Editorial: The Orientation reboot

How will Concordia treat its students as they return to campus after an 18 month leave? Graphic Carl Bindman

Between an ongoing global pandemic, numerous precautionary lockdowns, and uncertainty of the future ahead, the gradual return to campus is being viewed with a critical eye from Concordia’s students across the board.

September 2020 brought you The Disorientation Issue, which aimed to ease students into the reality of living with COVID-19. Nevertheless, we continue to adapt to new developments on the coronavirus.

As we embark into fall 2021, and in honour of this looming uncertainty, we bring you the latest twist on the annual Orientation Issue at The Link: The Reorientation Issue.

This issue follows the theme of reintegration on a larger scale considering the amount of students who will be experiencing life on campus for the very first time.

After a year and a half of producing content solely online, we are excited to finally be able to deliver this magazine in print format once again. Hence, with the launch of this latest issue, Volume 42 makes its first appearance in person. 

We’ve all experienced some variation of burnout or fatigue in the past year, which is why some students may have felt robbed of their quintessential university experience. More than anything, there’s a collective sense of being left with more questions than answers about what’s to come.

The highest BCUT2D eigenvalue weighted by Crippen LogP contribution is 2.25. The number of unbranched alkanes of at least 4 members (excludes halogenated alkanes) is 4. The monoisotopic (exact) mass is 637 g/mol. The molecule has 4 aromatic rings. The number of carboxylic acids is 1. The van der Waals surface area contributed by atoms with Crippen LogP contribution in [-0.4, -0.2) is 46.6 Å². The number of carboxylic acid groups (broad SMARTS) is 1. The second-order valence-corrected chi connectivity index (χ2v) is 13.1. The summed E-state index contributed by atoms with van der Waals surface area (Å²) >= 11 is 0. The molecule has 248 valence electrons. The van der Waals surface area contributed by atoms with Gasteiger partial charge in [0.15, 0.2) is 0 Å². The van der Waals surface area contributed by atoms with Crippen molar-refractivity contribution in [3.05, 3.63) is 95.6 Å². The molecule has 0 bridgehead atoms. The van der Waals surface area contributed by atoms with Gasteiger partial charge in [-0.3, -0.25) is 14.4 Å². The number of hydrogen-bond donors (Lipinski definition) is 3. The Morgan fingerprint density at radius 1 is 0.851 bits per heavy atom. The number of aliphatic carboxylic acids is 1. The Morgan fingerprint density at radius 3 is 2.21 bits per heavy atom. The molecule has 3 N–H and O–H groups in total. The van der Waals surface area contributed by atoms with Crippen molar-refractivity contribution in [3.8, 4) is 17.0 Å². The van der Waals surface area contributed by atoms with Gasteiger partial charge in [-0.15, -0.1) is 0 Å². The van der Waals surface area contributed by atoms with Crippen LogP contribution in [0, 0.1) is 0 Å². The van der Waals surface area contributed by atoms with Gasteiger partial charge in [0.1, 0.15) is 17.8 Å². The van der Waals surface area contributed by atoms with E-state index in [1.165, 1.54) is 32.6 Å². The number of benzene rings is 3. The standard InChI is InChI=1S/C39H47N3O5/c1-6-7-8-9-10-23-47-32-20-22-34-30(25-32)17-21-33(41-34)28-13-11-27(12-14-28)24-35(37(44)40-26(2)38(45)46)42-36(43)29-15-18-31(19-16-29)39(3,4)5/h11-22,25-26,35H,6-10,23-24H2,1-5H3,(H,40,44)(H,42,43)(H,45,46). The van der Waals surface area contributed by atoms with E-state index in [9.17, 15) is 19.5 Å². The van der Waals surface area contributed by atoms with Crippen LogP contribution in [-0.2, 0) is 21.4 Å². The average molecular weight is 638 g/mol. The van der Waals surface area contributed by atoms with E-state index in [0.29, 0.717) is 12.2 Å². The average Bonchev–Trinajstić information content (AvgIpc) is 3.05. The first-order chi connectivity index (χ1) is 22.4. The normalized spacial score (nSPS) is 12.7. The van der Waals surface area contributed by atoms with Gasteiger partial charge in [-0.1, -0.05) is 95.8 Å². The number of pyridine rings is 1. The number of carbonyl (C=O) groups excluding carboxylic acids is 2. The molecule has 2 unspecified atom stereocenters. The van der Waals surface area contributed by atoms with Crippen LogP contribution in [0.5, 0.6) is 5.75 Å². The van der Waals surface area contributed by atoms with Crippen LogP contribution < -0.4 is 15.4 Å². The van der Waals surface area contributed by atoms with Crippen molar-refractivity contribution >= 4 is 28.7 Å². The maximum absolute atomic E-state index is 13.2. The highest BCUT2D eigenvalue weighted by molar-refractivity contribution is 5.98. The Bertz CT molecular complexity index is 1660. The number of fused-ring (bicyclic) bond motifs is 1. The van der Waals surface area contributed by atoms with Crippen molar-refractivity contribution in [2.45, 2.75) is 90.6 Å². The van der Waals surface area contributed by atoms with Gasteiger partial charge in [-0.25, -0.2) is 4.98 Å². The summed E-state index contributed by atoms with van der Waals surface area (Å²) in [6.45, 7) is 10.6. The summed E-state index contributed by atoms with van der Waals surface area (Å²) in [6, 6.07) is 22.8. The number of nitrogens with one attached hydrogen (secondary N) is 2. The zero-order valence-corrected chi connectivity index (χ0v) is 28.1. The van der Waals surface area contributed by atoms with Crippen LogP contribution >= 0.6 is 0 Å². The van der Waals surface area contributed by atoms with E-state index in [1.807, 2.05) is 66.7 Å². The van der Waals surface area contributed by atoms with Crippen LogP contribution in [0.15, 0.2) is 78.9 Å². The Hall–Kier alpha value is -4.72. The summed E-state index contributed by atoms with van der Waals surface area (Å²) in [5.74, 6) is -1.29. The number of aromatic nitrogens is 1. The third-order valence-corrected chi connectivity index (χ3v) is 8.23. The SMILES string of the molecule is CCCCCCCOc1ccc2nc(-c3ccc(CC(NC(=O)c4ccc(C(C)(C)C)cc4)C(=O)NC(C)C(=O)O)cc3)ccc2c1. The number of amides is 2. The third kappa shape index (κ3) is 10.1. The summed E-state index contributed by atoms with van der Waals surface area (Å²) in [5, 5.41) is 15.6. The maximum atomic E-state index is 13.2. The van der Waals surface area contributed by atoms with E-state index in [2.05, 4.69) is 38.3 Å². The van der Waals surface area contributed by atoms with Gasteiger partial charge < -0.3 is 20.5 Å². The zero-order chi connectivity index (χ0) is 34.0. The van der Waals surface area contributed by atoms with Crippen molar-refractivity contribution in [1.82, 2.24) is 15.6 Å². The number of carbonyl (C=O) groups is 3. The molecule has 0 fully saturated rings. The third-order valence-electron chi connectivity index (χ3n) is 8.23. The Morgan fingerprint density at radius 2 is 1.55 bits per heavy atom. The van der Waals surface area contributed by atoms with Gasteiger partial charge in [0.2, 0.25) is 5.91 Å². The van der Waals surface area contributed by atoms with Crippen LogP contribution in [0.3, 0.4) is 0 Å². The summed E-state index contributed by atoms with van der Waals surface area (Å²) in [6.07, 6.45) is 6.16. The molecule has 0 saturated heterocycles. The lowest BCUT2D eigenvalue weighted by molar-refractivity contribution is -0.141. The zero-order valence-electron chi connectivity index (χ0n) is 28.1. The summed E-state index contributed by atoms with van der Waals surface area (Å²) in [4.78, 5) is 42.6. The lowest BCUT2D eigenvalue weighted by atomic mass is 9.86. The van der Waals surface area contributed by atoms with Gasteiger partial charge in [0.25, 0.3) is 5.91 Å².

Last fall, thousands of students began their post-secondary academic studies online due to COVID-19. And while the internet has done plenty to keep us connected through online learning platforms, there’s simply no comparison to the tangible experience of being on a university campus among your peers. Especially in a student hub like Montreal, part of the appeal of the city felt lost amidst the frenzy of the virus.

Now, as we slowly make our way back to normalcy, the precarious return for most Concordians is, in one word, bittersweet. Bittersweet in the sense that we’re in a unique position to redefine what it means to turn a classroom into a community.

Quarantine gave each of us time to reflect, not only on who we are as individuals, but also on how we function as a society. In today’s digital age, we came to the realization of how important it is for humans to interact with one another. 

Life can be totally unpredictable, which is why we encourage you to take a moment to acknowledge how privileged we are to even be offered the chance to go back to in-person learning. 

They say actions speak louder than words. By following the recommendations of health experts, it was our actions that even made the possibility of going back to school a reality. Case and point.

Wearing our masks, washing our hands, and getting fully vaccinated are some of the easiest ways to show mutual respect for human life. It’s how we tell each other, “All life is precious, especially yours.” 

For the sake of new beginnings, let’s continue to reflect this mindset as we reorient our way back to campus.

This article originally appeared in The Reorientation Issue, published September 7, 2021.